The Nikon D100 and D70

Pete Su
2004-9-18

In an earlier article, I outlined my general thoughts on digital cameras. In that article, I noted that digital cameras fall into two basic categories: point and shoot cameras, and digital SLRs. At the time, my main camera had been a Nikon D100. So I thought now I'd write a more specific piece about that body and its more recent cousin, the D70.

The D100

The Nikon D100 handles and shoots basically like a high quality mid-line Nikon film body, except that it captures digital files instead of slides or negatives. Light goes in one end, hits a sensor, and out the other comes a digital representation of what the camera was looking at. I will forego the particulars and specifications of the body because you can google for that.

Instead, I'll concentrate on what I like and dislike.

Likes:

There isn't much more to say than that. The thing is awesome. Now here are my picky whiny quibbles:

The D70

Summary: The D70 is the D100 with most of the above quibbles fixed.

The only thing that isn't really improved in the D70 is the viewfinder and the interface for changing some autofocus modes that I never change. Here is a more detailed summary:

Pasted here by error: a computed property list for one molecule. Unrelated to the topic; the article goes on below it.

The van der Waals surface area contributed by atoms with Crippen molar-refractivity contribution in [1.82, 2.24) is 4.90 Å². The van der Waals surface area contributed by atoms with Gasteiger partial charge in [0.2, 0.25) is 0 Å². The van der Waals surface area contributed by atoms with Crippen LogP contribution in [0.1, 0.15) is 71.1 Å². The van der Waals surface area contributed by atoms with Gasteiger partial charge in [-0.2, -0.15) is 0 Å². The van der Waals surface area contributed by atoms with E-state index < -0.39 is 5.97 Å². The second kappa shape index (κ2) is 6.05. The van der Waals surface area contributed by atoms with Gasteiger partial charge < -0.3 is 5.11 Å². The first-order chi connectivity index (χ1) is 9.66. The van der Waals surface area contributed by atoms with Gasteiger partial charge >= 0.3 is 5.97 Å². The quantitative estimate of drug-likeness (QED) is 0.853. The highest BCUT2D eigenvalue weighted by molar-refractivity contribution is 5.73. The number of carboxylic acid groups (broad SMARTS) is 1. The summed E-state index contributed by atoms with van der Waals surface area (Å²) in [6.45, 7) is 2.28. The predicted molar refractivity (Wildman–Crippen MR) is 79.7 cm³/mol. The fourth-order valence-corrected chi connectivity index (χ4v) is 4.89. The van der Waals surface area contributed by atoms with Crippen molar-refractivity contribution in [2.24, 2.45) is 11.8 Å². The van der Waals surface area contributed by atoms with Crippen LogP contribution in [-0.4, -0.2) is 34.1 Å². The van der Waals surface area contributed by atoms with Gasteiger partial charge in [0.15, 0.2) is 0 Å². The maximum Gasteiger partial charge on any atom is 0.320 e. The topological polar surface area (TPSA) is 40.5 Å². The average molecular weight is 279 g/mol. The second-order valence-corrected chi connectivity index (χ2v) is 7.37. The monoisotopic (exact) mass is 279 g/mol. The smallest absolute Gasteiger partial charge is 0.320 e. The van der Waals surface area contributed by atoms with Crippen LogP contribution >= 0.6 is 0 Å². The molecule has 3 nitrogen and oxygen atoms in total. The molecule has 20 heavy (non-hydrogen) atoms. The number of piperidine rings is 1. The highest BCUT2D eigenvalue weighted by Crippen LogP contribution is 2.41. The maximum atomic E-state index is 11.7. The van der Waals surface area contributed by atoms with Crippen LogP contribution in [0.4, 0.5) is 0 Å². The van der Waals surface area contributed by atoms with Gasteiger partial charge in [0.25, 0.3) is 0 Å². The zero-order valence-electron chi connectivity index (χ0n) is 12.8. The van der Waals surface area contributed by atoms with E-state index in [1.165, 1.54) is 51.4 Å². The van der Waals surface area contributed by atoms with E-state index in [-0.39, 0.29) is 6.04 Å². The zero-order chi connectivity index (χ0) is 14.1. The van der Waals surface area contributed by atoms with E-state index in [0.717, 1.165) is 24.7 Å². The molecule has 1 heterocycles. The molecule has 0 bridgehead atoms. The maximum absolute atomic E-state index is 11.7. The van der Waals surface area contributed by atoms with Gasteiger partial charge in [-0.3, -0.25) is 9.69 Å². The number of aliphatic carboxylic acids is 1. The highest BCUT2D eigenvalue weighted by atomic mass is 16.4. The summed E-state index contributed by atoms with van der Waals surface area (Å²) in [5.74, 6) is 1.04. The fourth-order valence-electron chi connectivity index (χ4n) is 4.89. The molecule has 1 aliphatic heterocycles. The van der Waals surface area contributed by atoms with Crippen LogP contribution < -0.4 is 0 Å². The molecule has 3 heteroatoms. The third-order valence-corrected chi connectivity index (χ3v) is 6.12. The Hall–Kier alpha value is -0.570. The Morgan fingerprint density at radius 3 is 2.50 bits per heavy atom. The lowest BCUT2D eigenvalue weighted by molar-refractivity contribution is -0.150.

All this, and they fixed the flash system too. Although I have to buy a new flash to get the new features.

Two Updates

First, the NEF+JPEG isn't as useful as I'd hoped. The JPEG files are not tagged with the right color space, and they are full size. I like to make proof JPEG files that are half size and just keep the small JPEG files online for browsing, even if I move the NEF files offline. Also, the new NEF files preview very quickly at nearly full resolution (apparently the preview image embedded in the NEF is now a full sized JPEG instead of the teeny tiny one the D100 put in), so I don't really need JPEG files for quick proofing. They are mostly just useful for my dual catalog workflow.

Second, the lens hood casts a shadow. I never noticed this before with my D100.